Up until this point all 64-bit processors were high end chips designed for servers and workstations, not your normal desktop PCs. What the industry really needed was a standard desktop PC processor that supported 64-bit extensions. This finally happened on September 23, 2003 when AMD released the Athlon 64, truly the first desktop PC processor supporting 64-bit extensions. This would be the breakthrough needed for any significant 64-bit software development to occur.

Although both the Opteron and Athlon 64 supported 64-bit extensions to the standard Intel 32-bit instructions, perhaps the most interesting feature was that AMD released these extensions before Intel. Collectively the computing world held its breath, waiting for the other shoe to drop. Would Intel release a different set of 64-bit extensions, essentially invalidating what AMD had done, or would they actually adopt the same extensions that AMD released first. On February 17, 2004 the answer came when Intel introduced the first Pentium 4 processors with 64-bit extensions, the very same extensions as first introduced by AMD. I for one am glad that Intel adopted the same extensions as AMD, as this would allow the same software to work on both AMD and Intel processors.

It is interesting to note that AMD calls these extensions AMD64 technology, while Intel calls them EM64T (Extended Memory 64 Technology). Microsoft and others also refer to these same extensions as x64, mainly to differentiate between them and the completely different IA-64 instructions used by the Itanium.

EM64T and AMD64 have a few minor technical differences which should prove to be inconsequential. As a consequence, when the first 64-bit commercial versions of Windows XP and desktop applications are introduced in 2006, they should support both processors equally well.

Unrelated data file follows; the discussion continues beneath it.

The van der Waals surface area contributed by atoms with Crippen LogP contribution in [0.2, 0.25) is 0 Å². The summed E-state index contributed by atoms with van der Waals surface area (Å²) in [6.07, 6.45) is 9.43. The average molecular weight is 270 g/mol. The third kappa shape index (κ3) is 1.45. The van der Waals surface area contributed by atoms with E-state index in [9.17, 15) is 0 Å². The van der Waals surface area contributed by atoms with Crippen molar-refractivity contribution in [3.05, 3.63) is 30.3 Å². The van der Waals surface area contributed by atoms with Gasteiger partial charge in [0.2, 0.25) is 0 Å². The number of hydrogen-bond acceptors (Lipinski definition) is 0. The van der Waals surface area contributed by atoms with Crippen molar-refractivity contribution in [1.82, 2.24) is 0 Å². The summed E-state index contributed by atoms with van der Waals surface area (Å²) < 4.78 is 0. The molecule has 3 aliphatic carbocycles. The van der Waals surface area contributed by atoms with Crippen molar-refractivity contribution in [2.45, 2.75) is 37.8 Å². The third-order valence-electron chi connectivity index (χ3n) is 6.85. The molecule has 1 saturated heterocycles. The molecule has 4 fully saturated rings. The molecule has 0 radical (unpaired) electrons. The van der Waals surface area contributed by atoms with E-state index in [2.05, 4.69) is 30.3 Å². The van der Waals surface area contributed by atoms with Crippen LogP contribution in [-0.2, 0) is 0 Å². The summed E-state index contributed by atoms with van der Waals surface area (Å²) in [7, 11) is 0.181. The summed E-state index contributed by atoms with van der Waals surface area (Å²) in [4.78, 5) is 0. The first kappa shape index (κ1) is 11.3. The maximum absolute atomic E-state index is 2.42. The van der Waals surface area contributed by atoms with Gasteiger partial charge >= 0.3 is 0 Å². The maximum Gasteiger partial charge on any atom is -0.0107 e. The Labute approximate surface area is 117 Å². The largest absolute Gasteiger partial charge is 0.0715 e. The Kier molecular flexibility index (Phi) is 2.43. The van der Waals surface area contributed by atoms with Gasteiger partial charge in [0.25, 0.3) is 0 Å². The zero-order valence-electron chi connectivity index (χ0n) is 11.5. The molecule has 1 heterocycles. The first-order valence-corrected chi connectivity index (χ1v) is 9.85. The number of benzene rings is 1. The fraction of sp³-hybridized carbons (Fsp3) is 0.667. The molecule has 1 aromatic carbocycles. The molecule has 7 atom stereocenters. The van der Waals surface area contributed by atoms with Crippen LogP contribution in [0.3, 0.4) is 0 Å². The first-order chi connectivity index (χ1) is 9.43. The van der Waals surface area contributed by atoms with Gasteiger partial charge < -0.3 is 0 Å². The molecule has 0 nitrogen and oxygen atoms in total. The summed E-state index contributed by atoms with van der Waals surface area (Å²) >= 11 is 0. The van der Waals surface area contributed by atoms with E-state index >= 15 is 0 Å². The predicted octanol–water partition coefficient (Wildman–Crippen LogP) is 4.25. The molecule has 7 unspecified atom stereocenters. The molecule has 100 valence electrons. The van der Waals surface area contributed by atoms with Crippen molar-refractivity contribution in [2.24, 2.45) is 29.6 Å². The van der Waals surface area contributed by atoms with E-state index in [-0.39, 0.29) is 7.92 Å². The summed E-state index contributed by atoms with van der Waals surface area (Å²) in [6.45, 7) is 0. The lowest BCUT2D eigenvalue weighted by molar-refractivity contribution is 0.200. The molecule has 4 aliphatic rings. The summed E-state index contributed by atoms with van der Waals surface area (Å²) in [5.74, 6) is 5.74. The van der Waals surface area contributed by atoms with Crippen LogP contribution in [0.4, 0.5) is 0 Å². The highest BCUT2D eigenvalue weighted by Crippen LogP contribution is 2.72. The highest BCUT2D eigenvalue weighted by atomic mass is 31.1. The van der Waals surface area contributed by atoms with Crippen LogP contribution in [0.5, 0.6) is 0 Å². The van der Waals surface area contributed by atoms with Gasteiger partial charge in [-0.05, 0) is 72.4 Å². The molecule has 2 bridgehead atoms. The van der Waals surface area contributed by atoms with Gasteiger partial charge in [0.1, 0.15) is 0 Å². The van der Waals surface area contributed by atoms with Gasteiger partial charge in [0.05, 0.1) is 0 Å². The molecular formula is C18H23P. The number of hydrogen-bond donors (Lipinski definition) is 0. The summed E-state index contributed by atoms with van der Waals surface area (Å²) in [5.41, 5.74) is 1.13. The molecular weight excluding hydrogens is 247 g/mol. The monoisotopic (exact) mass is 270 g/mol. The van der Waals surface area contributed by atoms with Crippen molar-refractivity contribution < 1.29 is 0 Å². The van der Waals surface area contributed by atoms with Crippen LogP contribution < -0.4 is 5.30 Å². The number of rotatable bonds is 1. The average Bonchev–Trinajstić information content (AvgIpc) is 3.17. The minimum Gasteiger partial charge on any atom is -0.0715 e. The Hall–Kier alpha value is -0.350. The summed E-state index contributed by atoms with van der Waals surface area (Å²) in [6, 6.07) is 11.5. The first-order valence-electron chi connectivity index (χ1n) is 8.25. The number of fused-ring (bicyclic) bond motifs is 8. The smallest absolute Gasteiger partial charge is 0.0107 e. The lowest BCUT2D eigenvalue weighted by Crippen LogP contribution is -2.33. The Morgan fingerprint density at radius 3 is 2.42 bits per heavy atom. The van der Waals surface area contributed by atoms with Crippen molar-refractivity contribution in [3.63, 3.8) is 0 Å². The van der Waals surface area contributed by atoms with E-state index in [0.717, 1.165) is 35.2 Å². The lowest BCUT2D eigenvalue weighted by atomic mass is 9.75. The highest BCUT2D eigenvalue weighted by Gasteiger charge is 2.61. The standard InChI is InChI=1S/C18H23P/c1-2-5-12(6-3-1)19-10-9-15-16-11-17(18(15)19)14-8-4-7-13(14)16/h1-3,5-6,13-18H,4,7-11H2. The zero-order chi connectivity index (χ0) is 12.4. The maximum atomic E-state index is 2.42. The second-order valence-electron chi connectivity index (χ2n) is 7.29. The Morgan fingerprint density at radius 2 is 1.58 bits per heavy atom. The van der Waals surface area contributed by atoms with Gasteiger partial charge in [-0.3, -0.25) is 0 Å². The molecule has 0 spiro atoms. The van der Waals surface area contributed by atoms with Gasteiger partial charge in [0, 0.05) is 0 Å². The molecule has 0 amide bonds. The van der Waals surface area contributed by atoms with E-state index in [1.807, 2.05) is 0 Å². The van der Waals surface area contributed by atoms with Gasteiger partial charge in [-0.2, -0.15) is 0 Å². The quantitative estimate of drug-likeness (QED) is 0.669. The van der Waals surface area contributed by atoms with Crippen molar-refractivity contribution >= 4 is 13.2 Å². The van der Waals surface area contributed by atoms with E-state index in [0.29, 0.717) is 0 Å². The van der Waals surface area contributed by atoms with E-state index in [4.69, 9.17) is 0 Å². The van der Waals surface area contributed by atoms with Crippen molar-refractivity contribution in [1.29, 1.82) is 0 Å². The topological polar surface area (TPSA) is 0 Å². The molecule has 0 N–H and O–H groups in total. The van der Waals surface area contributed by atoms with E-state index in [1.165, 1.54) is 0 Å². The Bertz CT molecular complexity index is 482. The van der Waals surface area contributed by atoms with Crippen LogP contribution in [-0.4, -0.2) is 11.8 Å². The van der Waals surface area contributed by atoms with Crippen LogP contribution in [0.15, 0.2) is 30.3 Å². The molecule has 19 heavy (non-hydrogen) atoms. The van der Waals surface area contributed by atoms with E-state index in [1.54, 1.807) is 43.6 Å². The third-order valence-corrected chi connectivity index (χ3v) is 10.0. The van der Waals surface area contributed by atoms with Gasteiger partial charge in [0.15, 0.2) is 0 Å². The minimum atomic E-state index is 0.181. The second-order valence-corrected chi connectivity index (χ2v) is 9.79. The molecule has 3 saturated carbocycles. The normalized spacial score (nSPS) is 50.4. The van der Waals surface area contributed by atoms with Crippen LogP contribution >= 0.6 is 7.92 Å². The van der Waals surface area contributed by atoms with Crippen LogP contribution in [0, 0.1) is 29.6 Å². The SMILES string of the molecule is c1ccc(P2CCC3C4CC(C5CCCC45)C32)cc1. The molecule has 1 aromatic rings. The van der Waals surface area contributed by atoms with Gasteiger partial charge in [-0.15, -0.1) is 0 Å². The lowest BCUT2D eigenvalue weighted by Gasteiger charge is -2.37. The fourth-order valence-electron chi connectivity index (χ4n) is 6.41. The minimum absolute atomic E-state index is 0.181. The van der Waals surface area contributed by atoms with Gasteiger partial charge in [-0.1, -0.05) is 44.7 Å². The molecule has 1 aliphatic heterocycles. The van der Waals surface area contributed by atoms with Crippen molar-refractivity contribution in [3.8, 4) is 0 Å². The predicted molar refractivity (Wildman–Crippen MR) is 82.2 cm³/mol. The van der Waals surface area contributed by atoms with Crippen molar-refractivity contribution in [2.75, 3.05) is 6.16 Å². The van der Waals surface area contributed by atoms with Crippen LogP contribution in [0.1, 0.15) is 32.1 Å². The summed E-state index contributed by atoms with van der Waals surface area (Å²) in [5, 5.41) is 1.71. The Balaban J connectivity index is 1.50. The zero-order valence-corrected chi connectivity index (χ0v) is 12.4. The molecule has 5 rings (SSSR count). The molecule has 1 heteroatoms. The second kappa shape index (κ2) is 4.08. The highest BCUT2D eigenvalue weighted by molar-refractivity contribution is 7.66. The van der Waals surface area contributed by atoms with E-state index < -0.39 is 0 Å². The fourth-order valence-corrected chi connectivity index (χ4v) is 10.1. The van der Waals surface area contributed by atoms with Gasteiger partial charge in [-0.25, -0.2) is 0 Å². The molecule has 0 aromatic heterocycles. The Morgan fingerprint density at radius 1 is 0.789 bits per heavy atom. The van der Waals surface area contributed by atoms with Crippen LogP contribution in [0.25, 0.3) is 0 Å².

Evolution of the Pentium 4

The most significant difference between the new Pentium 4s and previous Pentium 4 models is their support for Intel's Extended Memory 64 Technology (EM64T). EM64T, which was first introduced by Intel's 3.6GHz Xeon processor with 800MHz front-side bus, is an extension of Intel's classic IA-32 32-bit architecture. EM64T enables processors to run 64-bit operating systems and access much larger amounts of memory and bigger databases while retaining full backwards compatibility with existing 32-bit and 16-bit operating systems and applications. 32-bit processors can work with a maximum of 4GB of RAM, while EM64T can work with as much as 256TB (terabytes; a terabyte is over 1 trillion bytes) of addressable memory. In practice, while actual 64-bit systems include much lower amounts of memory, many 64-bit workstations include 16GB of RAM. Unlike Intel's initial 64-bit processors, the Itanium and Itanium 2, which use a processor architecture known as IA-64, EM64T-compatible processors can run existing 32-bit and 16-bit code at full processor speed.

EM64T is similar to AMD's AMD64 64-bit processor technology. AMD64, introduced by AMD's Athlon 64 and Opteron processor families, is the first 64-bit architecture based on 32-bit Intel-compatible (x86) processor architecture. Although EM64T and AMD64 have a few differences, EM64T was based on AMD64 commands and adds some Intel-specific commands such as SSE3. As a consequence, when the first 64-bit commercial versions of Windows XP and desktop applications are introduced in 2005, they'll support both processors equally well.

Processor Details

Initially, Pentium 4 processors supporting EM64T are available at clock speeds ranging from 3.2GHz (3.20F) to 3.8GHz (3.80F).

All are based on the latest 90-nanometer process, support hyperthreading (HT Technology), feature 800MHz FSB and 1MB of L2 cache and use Intel's latest processor socket, Socket 775. Note the "F" designation in the frequency, which indicates EM64T support. This can be used especially on boxed processors to distinguish those with EM64T vs. those without.

Another way to determine that you are getting a processor with EM64T is to check the sSpec number on the chip. Because Intel makes several different processors in these speed ranges, it's useful to know the processor model number and sSpec number for these processors (see Table 1).